Reconstruction of the Orbit
14 November 2014 (online)
Orbital reconstruction today is a classic example of the evolution of advanced surgical procedures in a challenging anatomical environment based on experience and science.
Not much paralleled in other regions of oral and maxillofacial surgery procedures, orbital reconstruction has both benefitted and suffered from tradition. Strict surgical guidelines overestimated rigid fixation for a long time and focused on the reestablishment of the orbital frame of the midface and orbit. With that perspective other issues, for example, the importance of realignment of the zygomatic arch for the sagittal midface projection and reconstruction of deep orbital areas has not been always realized.
Today's orbital surgery aim at more artistry in reconstruction and less fixation, by interdisciplinary cooperation.
Latest and almost revolutionary improvements arose from refinements of imaging possibilities pioneering image-guiding procedures with the transfer of imaging to precise and controllable surgical steps by complex, computer-aided planning, mirroring, and data fusion techniques.
Early reconstructions addressed the outer orbital frame as well as the use of bone grafts. Nevertheless, many clinics limited their reconstructions for a long time to exposition of the anterior orbital floor close to the infraorbital rim with placement of foils. Fear of a too far posterior dissection with possible iatrogenic injury of the optic nerve often prevented extended exposures.
Reports of postoperative blindness added to a hesitation of a consequent wide exposure and complete anatomical repositioning. Contouring, fixation, and unpredictable resorption of bone grafts remained unsolved problems.
Another consequence of longstanding traditions was perseveration of incisions in the cheek, the lower lid, the eyebrow, and across the nasoethmoidal region, providing only limited exposure and causing additional injuries as visible scars, ectropion, epiphora, and soft tissue sagging. These approaches often reflected the incomplete or inadequate understanding of the pathophysiology of orbital trauma with underestimation of key areas.
In the meantime conjunctival approaches and their extensions allowed a disease- or injury-specific exposure in most of the situations and a combination with intraoral and blepharoplasty incisions when needed. More and more the coronal approach was reserved for comminuted or complexed injuries.
Yesterday's plain X-ray techniques in two dimensions allowed a rough detection of midface and orbital frame fractures and permitted guessing on the existence of orbital wall fractures.
Today, modern imaging techniques and high-resolution computed tomography allow for a complete three-dimensional (3D) imaging of the underlying bony fractures of the orbit. These imaging techniques not only give complete diagnostic information, but also guide the surgeon in treatment planning and determining the strategy for reconstruction.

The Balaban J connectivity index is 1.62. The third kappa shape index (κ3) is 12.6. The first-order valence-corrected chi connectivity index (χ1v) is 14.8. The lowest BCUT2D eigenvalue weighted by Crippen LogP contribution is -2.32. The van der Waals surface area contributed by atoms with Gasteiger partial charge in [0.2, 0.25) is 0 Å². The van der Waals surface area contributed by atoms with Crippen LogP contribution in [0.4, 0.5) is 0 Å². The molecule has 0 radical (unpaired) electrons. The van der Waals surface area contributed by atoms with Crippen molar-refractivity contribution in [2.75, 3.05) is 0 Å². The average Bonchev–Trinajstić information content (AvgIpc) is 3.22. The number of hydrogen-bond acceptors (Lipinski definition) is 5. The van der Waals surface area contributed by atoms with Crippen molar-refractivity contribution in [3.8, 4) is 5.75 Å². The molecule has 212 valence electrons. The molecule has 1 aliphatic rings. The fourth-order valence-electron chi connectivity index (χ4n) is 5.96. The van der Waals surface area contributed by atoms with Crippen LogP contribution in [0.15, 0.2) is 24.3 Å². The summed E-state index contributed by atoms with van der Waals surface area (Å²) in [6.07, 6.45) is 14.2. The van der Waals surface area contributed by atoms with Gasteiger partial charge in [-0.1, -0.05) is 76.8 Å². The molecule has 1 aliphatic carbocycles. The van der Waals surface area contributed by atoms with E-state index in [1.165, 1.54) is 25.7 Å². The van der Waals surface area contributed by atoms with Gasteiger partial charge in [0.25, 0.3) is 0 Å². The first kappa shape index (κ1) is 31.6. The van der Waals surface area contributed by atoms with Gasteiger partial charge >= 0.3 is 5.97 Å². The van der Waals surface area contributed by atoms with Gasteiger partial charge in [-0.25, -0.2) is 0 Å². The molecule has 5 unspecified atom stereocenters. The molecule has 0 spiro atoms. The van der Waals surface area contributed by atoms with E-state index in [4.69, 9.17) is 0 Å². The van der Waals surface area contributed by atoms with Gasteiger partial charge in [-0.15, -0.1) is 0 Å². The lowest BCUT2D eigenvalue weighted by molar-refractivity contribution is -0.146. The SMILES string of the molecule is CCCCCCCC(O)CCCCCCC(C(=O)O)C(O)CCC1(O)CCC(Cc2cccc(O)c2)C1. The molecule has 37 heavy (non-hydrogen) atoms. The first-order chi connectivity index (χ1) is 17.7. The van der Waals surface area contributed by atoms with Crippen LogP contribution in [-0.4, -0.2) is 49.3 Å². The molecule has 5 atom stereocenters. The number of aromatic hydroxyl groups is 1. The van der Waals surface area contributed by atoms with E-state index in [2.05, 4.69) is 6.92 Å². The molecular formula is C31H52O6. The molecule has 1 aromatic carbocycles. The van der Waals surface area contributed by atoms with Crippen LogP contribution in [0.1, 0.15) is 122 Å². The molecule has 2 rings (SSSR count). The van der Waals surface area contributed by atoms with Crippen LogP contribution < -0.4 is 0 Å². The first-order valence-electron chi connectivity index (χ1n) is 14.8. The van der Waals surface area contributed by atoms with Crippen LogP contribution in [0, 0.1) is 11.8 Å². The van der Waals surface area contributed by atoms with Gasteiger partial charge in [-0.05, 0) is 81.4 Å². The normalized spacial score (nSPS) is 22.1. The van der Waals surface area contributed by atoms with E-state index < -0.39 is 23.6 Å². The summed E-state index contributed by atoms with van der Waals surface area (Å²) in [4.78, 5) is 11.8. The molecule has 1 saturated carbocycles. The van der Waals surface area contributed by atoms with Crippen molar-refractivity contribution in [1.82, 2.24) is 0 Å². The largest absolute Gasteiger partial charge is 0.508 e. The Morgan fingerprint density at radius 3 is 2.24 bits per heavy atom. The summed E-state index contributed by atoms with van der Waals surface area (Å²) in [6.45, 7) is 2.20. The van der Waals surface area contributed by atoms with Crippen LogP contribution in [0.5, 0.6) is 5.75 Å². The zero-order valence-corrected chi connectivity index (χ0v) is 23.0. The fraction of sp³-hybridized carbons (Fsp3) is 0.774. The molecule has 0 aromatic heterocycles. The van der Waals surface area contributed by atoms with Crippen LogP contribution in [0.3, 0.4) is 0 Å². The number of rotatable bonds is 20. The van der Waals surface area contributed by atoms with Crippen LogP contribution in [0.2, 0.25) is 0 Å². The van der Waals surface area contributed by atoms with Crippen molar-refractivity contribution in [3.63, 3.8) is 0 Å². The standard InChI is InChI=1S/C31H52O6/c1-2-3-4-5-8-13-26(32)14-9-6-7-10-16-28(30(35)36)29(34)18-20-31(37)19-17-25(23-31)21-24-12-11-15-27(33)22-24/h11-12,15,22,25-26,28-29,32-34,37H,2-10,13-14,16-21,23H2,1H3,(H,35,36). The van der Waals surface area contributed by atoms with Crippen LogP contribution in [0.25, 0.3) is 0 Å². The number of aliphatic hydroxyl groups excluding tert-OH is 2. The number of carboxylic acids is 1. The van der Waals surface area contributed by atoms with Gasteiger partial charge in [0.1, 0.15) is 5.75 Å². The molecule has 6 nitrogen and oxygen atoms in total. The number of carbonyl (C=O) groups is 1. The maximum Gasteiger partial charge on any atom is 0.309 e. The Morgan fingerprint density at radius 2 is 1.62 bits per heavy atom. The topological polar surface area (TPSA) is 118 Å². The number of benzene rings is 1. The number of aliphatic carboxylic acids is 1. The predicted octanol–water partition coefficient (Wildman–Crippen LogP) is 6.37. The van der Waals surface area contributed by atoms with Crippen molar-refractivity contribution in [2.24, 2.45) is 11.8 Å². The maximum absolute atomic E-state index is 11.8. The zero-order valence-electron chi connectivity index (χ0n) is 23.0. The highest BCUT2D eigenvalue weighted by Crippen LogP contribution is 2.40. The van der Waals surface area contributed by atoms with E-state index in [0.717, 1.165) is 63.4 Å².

Evaluation of numerous data has led to the development of preoperatively prebent 3D orbital implants.
Today anatomically preshaped orbital implants are on the market that fit the majority of patients with or without very little bending and cutting. These implants have added a high safety as they very often can be applied exclusively via a relatively small conjunctival incision again needing additional little or no further tailoring.
Also, virtual placement of these implants during the planning procedure allows a prediction of the procedure.
The outcome can be controlled during surgery, as the virtual position of the implant can be data fused with the intraoperative 3D cone-beam image, thus allowing an immediate intraoperative quality control and avoiding possible revision surgery.
Interdisciplinary cooperations including correctional muscle surgery by the ophthalmologist, other oculoplastic soft tissue procedures added to the current high standard in complex soft and bone-tissue orbital reconstructions.
Together current orbital surgery has reached an extremely high level of perfection and predictable long-time rehabilitations of patients with orbital pathologies.
The future of orbital surgery may aim at the introduction of new alloplastic or possibly biological materials that may be created using chairside engineering procedures. The further minimalization of approaches and new techniques in data fusion will allow for even more precise reconstruction.
It might be possible that robot-assisted procedures will make a further contribution to that challenging and fascinating area of craniomaxillofacial surgery.